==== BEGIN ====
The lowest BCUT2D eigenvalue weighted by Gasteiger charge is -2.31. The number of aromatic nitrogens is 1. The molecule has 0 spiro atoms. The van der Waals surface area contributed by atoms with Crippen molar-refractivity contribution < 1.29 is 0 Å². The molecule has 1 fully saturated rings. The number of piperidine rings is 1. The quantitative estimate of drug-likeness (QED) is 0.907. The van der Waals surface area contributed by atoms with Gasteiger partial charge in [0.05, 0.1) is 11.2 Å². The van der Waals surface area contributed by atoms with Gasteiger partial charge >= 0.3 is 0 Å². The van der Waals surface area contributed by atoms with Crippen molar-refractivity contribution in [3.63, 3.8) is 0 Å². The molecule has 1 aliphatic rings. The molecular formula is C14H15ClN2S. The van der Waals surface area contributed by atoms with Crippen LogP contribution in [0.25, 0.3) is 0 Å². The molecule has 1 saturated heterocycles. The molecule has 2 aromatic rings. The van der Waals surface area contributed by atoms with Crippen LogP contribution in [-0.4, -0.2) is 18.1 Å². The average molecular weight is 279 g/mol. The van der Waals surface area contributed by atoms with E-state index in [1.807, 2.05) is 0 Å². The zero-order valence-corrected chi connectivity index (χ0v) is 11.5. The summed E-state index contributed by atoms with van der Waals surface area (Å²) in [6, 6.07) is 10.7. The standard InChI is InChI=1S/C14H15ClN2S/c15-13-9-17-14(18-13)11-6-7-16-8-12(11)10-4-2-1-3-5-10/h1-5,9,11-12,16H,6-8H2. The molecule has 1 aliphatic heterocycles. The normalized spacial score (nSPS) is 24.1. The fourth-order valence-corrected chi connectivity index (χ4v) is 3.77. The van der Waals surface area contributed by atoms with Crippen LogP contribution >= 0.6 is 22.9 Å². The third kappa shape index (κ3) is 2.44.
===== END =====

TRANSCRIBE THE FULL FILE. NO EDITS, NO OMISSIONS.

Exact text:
The lowest BCUT2D eigenvalue weighted by Gasteiger charge is -2.31. The number of aromatic nitrogens is 1. The molecule has 0 spiro atoms. The van der Waals surface area contributed by atoms with Crippen molar-refractivity contribution < 1.29 is 0 Å². The molecule has 1 fully saturated rings. The number of piperidine rings is 1. The quantitative estimate of drug-likeness (QED) is 0.907. The van der Waals surface area contributed by atoms with Gasteiger partial charge in [0.05, 0.1) is 11.2 Å². The van der Waals surface area contributed by atoms with Gasteiger partial charge >= 0.3 is 0 Å². The van der Waals surface area contributed by atoms with Crippen molar-refractivity contribution in [3.63, 3.8) is 0 Å². The molecule has 1 aliphatic rings. The molecular formula is C14H15ClN2S. The van der Waals surface area contributed by atoms with Crippen LogP contribution in [0.25, 0.3) is 0 Å². The molecule has 1 saturated heterocycles. The molecule has 2 aromatic rings. The van der Waals surface area contributed by atoms with Crippen LogP contribution in [-0.4, -0.2) is 18.1 Å². The average molecular weight is 279 g/mol. The van der Waals surface area contributed by atoms with E-state index in [1.807, 2.05) is 0 Å². The zero-order valence-corrected chi connectivity index (χ0v) is 11.5. The summed E-state index contributed by atoms with van der Waals surface area (Å²) in [6, 6.07) is 10.7. The standard InChI is InChI=1S/C14H15ClN2S/c15-13-9-17-14(18-13)11-6-7-16-8-12(11)10-4-2-1-3-5-10/h1-5,9,11-12,16H,6-8H2. The molecule has 1 aliphatic heterocycles. The normalized spacial score (nSPS) is 24.1. The fourth-order valence-corrected chi connectivity index (χ4v) is 3.77. The van der Waals surface area contributed by atoms with Crippen LogP contribution >= 0.6 is 22.9 Å². The third kappa shape index (κ3) is 2.44.